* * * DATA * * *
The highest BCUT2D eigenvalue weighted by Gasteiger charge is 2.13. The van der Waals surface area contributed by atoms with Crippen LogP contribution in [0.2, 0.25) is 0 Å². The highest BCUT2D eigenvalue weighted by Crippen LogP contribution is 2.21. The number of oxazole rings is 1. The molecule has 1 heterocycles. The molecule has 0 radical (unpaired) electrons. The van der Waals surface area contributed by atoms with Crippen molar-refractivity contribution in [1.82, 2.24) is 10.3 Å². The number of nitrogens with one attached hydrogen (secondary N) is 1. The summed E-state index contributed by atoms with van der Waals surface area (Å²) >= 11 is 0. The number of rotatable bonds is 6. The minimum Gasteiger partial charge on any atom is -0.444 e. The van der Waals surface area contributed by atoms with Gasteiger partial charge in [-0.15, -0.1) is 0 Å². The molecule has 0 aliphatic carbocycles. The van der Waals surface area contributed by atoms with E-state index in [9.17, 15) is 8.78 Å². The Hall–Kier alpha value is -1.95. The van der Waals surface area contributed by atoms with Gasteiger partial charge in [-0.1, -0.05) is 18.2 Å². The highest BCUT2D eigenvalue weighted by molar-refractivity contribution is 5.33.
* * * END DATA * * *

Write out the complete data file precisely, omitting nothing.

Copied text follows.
The highest BCUT2D eigenvalue weighted by Gasteiger charge is 2.13. The van der Waals surface area contributed by atoms with Crippen LogP contribution in [0.2, 0.25) is 0 Å². The highest BCUT2D eigenvalue weighted by Crippen LogP contribution is 2.21. The number of oxazole rings is 1. The molecule has 1 heterocycles. The molecule has 0 radical (unpaired) electrons. The van der Waals surface area contributed by atoms with Crippen molar-refractivity contribution in [1.82, 2.24) is 10.3 Å². The number of nitrogens with one attached hydrogen (secondary N) is 1. The summed E-state index contributed by atoms with van der Waals surface area (Å²) >= 11 is 0. The number of rotatable bonds is 6. The minimum Gasteiger partial charge on any atom is -0.444 e. The van der Waals surface area contributed by atoms with Gasteiger partial charge in [-0.15, -0.1) is 0 Å². The molecule has 0 aliphatic carbocycles. The van der Waals surface area contributed by atoms with E-state index in [9.17, 15) is 8.78 Å². The Hall–Kier alpha value is -1.95. The van der Waals surface area contributed by atoms with Gasteiger partial charge in [-0.1, -0.05) is 18.2 Å². The highest BCUT2D eigenvalue weighted by molar-refractivity contribution is 5.33.